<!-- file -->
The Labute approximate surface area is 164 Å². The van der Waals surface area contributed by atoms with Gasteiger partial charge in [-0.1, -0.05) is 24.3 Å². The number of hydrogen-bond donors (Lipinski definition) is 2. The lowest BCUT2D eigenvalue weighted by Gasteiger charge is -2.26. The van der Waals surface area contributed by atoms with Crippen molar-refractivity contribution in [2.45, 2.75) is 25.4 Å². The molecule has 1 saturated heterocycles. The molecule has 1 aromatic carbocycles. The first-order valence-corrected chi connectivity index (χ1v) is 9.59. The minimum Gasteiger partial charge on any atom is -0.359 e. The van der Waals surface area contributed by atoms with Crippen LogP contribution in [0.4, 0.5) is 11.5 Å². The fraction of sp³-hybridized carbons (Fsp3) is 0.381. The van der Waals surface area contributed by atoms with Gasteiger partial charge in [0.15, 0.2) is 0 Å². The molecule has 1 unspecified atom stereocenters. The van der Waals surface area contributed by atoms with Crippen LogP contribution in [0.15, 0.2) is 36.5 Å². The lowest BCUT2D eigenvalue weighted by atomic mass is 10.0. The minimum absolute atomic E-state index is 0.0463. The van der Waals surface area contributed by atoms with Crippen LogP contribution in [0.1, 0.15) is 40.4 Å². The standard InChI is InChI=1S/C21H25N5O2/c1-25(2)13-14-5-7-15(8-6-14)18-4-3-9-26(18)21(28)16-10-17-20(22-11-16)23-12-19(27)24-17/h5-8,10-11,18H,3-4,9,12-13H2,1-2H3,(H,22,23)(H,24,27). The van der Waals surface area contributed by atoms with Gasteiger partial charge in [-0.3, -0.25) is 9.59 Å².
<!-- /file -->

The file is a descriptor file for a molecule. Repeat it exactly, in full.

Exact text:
The Labute approximate surface area is 164 Å². The van der Waals surface area contributed by atoms with Gasteiger partial charge in [-0.1, -0.05) is 24.3 Å². The number of hydrogen-bond donors (Lipinski definition) is 2. The lowest BCUT2D eigenvalue weighted by Gasteiger charge is -2.26. The van der Waals surface area contributed by atoms with Crippen molar-refractivity contribution in [2.45, 2.75) is 25.4 Å². The molecule has 1 saturated heterocycles. The molecule has 1 aromatic carbocycles. The first-order valence-corrected chi connectivity index (χ1v) is 9.59. The minimum Gasteiger partial charge on any atom is -0.359 e. The van der Waals surface area contributed by atoms with Crippen LogP contribution in [0.4, 0.5) is 11.5 Å². The fraction of sp³-hybridized carbons (Fsp3) is 0.381. The van der Waals surface area contributed by atoms with Gasteiger partial charge in [0.15, 0.2) is 0 Å². The molecule has 1 unspecified atom stereocenters. The van der Waals surface area contributed by atoms with Crippen LogP contribution in [0.15, 0.2) is 36.5 Å². The lowest BCUT2D eigenvalue weighted by atomic mass is 10.0. The minimum absolute atomic E-state index is 0.0463. The van der Waals surface area contributed by atoms with Crippen LogP contribution in [0.1, 0.15) is 40.4 Å². The standard InChI is InChI=1S/C21H25N5O2/c1-25(2)13-14-5-7-15(8-6-14)18-4-3-9-26(18)21(28)16-10-17-20(22-11-16)23-12-19(27)24-17/h5-8,10-11,18H,3-4,9,12-13H2,1-2H3,(H,22,23)(H,24,27). The van der Waals surface area contributed by atoms with Gasteiger partial charge in [-0.3, -0.25) is 9.59 Å².